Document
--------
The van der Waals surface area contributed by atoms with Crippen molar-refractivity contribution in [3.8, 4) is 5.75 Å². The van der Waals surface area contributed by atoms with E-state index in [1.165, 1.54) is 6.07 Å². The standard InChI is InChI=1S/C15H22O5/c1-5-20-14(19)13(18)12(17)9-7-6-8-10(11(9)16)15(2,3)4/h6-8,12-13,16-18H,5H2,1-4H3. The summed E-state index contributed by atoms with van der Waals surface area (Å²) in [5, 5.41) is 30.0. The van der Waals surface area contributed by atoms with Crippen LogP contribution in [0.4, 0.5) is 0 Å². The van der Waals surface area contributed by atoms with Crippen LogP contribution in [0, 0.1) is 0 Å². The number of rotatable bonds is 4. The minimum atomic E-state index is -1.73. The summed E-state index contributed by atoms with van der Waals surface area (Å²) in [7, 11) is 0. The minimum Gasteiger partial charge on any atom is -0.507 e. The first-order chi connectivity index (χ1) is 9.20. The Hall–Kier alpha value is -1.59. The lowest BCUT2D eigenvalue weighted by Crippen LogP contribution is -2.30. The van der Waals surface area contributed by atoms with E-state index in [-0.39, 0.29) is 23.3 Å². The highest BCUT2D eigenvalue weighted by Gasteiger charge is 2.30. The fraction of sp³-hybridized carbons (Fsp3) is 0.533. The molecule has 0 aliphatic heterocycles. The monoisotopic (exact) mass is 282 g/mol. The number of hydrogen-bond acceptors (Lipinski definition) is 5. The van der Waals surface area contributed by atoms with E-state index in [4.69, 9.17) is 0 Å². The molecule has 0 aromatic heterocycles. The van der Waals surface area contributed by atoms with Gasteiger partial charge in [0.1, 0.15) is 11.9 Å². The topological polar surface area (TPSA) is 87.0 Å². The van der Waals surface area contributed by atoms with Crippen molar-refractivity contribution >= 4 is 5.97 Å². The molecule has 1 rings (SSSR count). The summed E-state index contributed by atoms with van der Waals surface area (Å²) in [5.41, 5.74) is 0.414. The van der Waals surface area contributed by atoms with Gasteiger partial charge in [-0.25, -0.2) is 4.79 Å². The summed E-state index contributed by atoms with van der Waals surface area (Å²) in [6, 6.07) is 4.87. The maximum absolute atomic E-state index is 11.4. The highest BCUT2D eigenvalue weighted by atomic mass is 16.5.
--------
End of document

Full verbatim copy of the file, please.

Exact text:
The van der Waals surface area contributed by atoms with Crippen molar-refractivity contribution in [3.8, 4) is 5.75 Å². The van der Waals surface area contributed by atoms with E-state index in [1.165, 1.54) is 6.07 Å². The standard InChI is InChI=1S/C15H22O5/c1-5-20-14(19)13(18)12(17)9-7-6-8-10(11(9)16)15(2,3)4/h6-8,12-13,16-18H,5H2,1-4H3. The summed E-state index contributed by atoms with van der Waals surface area (Å²) in [5, 5.41) is 30.0. The van der Waals surface area contributed by atoms with Crippen LogP contribution in [0.4, 0.5) is 0 Å². The van der Waals surface area contributed by atoms with Crippen LogP contribution in [0, 0.1) is 0 Å². The number of rotatable bonds is 4. The minimum atomic E-state index is -1.73. The summed E-state index contributed by atoms with van der Waals surface area (Å²) in [7, 11) is 0. The minimum Gasteiger partial charge on any atom is -0.507 e. The first-order chi connectivity index (χ1) is 9.20. The Hall–Kier alpha value is -1.59. The lowest BCUT2D eigenvalue weighted by Crippen LogP contribution is -2.30. The van der Waals surface area contributed by atoms with E-state index in [-0.39, 0.29) is 23.3 Å². The highest BCUT2D eigenvalue weighted by Gasteiger charge is 2.30. The fraction of sp³-hybridized carbons (Fsp3) is 0.533. The molecule has 0 aliphatic heterocycles. The monoisotopic (exact) mass is 282 g/mol. The number of hydrogen-bond acceptors (Lipinski definition) is 5. The van der Waals surface area contributed by atoms with E-state index in [4.69, 9.17) is 0 Å². The molecule has 0 aromatic heterocycles. The van der Waals surface area contributed by atoms with Gasteiger partial charge in [0.1, 0.15) is 11.9 Å². The topological polar surface area (TPSA) is 87.0 Å². The van der Waals surface area contributed by atoms with Crippen molar-refractivity contribution >= 4 is 5.97 Å². The molecule has 1 rings (SSSR count). The summed E-state index contributed by atoms with van der Waals surface area (Å²) in [5.41, 5.74) is 0.414. The van der Waals surface area contributed by atoms with Gasteiger partial charge in [-0.25, -0.2) is 4.79 Å². The summed E-state index contributed by atoms with van der Waals surface area (Å²) in [6, 6.07) is 4.87. The maximum absolute atomic E-state index is 11.4. The highest BCUT2D eigenvalue weighted by atomic mass is 16.5.